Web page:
Campus Life

Crisis on multiple majors

Like a mid-life crisis, but with less financial independence

Well, that’s it for junior year. Grades are in, sighs of relief have been released and blood pressure is back down. Yet a single understanding hangs over my head like an incontinent pigeon: in a matter of months, I’ll be a college senior. High-pitched, hyperventilated screams of panic abound. It’s not just the looming graduate school or reality, or the fact that I still don’t know which one it’s going to be. It’s not my inability to decide what I want to do or why, either. Nor is it the knowledge that many of my best mentor figures are going off to do with confidence aplenty the very things I’m panicking about. It’s...well, actually, I’m not entirely sure what it is, but it most certainly isn’t any of the above. No, sir, most definitely not one of those.

I’ve always been indecisive (I think), and when it came time to pick a major, it was a minor miracle that I found something that I felt suited me. Even more miraculous, but decidedly less convenient, was when I found a second, very different major that also suited my interests. Unable to find a compelling reason to let either one go, I’m still doing both majors now. As much as I like them both, though, conflicts of scheduling (and interest) between them both have been inevitable. Every time a class in one major occupies the same time slot as one in the other, the same process of questioning my commitment/reaffirming my ability/smothering my nagging doubts in junk food takes place, although the junk food thing is pretty much par for the course on any given day, anyway. Fruit snacks are hard to resist. By now, I suspect I’m too far along to drop one of them. If I stopped doing one, I’d be giving up doing what I enjoy, which seems insincere; if I stopped doing the other, I’d be throwing away a chance to do something scientifically beneficial, which seems unethical.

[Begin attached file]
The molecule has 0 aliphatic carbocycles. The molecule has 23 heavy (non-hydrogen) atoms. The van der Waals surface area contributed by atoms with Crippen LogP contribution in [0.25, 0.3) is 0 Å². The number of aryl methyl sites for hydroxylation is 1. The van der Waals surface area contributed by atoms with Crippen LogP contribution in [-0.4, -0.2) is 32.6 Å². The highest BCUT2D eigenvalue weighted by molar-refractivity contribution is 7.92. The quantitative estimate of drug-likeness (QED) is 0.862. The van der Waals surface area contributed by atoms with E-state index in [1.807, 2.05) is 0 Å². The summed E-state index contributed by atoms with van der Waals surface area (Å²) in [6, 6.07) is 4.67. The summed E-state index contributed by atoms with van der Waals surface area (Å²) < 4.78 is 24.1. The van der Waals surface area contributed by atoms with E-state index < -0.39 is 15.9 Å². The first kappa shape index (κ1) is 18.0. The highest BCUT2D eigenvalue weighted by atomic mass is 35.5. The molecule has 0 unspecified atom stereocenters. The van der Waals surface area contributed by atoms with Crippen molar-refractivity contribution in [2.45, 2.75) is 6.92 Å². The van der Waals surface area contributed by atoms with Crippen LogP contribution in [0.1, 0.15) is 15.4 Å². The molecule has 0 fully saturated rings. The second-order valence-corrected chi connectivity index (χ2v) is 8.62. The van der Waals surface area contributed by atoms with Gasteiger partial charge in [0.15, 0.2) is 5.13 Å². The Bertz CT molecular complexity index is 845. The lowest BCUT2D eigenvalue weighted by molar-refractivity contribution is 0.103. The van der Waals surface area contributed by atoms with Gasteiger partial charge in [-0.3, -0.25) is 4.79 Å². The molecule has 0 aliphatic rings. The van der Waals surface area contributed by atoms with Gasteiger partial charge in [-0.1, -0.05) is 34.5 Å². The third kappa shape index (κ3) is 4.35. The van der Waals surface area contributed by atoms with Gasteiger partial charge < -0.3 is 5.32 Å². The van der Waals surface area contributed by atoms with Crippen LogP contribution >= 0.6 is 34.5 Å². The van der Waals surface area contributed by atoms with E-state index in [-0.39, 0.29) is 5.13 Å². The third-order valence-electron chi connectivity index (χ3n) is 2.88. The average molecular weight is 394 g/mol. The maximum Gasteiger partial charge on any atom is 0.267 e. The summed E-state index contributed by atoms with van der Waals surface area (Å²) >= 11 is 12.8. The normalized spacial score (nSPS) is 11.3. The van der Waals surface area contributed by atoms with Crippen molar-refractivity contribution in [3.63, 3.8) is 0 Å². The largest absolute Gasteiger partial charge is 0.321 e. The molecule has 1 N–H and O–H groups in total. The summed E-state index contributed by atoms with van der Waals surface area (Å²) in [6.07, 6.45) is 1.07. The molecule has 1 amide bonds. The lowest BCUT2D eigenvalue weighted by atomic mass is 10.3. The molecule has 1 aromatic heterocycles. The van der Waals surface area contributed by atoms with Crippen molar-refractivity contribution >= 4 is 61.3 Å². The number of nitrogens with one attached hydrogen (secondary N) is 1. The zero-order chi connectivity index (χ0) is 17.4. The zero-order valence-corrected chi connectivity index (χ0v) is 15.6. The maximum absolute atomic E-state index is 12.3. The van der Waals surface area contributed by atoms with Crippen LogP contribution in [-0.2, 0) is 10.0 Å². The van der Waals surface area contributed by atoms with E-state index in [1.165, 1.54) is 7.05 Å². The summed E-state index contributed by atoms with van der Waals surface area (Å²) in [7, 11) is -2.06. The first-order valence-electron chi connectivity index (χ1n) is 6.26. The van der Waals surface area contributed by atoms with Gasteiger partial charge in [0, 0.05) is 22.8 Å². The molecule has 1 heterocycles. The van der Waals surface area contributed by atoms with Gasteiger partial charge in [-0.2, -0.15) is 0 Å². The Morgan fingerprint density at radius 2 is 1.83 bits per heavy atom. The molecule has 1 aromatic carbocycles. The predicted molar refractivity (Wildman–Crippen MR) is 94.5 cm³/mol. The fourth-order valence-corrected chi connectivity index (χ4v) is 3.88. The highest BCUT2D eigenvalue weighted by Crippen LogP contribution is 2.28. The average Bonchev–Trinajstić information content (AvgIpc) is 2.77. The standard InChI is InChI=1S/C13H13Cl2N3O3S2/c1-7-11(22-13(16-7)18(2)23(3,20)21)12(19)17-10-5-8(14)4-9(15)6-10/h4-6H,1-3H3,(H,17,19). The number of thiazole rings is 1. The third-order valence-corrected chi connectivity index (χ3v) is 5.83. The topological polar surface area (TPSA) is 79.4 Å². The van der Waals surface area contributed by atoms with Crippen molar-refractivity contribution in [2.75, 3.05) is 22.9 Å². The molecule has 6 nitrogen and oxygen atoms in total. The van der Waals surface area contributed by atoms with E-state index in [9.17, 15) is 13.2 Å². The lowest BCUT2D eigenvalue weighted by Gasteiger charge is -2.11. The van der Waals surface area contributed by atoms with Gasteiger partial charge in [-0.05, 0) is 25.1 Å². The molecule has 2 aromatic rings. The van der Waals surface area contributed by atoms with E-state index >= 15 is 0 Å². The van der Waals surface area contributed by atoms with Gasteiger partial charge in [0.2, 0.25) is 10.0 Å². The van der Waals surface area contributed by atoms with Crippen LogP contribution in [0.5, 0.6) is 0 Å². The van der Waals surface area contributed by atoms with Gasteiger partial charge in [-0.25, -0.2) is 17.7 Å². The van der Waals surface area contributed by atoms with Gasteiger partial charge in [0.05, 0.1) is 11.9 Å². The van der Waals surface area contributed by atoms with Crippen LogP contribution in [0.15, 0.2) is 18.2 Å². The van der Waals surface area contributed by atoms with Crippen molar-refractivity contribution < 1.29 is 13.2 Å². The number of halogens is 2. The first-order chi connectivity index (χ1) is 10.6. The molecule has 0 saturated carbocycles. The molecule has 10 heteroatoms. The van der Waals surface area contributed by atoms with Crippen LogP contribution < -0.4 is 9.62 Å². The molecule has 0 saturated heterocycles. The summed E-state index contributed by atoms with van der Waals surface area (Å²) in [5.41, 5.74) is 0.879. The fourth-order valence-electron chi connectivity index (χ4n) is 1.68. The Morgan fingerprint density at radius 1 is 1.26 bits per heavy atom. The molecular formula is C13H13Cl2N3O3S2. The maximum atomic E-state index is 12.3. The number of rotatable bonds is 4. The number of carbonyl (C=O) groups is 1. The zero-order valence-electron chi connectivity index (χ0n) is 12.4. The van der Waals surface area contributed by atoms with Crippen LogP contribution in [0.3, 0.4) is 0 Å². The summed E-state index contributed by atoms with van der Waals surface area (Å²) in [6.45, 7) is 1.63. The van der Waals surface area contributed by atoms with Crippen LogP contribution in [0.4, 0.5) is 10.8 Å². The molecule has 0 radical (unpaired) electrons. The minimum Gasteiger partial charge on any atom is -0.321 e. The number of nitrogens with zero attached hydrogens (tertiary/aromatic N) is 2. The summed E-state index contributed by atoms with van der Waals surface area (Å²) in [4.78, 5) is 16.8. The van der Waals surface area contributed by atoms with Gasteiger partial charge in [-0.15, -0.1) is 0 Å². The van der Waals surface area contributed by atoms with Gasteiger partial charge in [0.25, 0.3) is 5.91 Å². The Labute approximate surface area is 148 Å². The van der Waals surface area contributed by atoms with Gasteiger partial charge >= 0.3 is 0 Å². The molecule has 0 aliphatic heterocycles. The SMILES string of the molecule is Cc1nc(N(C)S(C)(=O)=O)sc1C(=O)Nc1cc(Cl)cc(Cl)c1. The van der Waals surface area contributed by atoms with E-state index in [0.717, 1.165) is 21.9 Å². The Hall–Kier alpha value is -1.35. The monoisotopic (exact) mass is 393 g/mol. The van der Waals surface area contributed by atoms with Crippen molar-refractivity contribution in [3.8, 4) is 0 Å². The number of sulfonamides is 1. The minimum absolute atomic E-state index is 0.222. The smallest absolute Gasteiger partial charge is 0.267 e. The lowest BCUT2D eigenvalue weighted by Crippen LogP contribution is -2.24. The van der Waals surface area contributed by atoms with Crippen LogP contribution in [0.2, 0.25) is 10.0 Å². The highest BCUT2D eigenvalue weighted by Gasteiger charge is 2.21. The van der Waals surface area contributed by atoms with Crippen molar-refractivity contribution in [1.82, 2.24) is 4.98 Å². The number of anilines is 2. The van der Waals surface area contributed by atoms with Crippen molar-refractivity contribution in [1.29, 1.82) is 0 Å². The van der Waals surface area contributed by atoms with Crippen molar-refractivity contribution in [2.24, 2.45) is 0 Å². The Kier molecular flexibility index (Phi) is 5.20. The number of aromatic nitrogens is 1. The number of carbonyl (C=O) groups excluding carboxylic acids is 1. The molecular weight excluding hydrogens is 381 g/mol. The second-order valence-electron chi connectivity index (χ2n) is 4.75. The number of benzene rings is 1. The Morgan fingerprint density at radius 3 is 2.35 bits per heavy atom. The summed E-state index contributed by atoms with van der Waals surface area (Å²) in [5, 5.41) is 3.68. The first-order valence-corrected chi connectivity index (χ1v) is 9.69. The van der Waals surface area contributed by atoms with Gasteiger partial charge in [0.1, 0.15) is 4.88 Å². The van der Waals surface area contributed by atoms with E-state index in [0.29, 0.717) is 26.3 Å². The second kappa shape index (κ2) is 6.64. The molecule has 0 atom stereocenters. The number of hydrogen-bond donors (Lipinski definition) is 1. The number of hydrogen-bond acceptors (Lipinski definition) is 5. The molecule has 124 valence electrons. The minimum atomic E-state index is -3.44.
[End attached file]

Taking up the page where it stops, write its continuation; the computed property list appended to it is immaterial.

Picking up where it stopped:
Related to my aforementioned academic angst is the question of what I’m going to do after MIT. Graduation as scheduled is but a short year away, and I’m still not sure what’s next on my list. My inner engineering major is begging to go into graduate school, while my humanities major beckons me to industry. Even if I threw myself fully into the humanities, I’d still have to answer the question of where in the humanities I’d want to go. I’m interested in working in movies, video games, and even a smidgen of theatre, so unless my job is putting together VH1 nostalgia specials (which actually sounds like it wouldn’t be too bad), at some point I’d probably have to be terrifyingly specific.

At any rate, one point seems abundantly clear, even if not much else seems to be — I’ve got one summer to at least try to decide what on earth I’m going to do with my life. A letter in my mailbox might tell me I was randomly selected to be in the first Mars colony expedition, which would simplify the matter considerably. Although knowing my luck, it’ll probably just be jury duty. I guess that’s the price I pay for being wishy-washy. Now, if you’ll excuse me, I have to decide what I want to do tonight. Should only take me five or six hours, at which point I’ll have to decide what to have for dinner — tomorrow.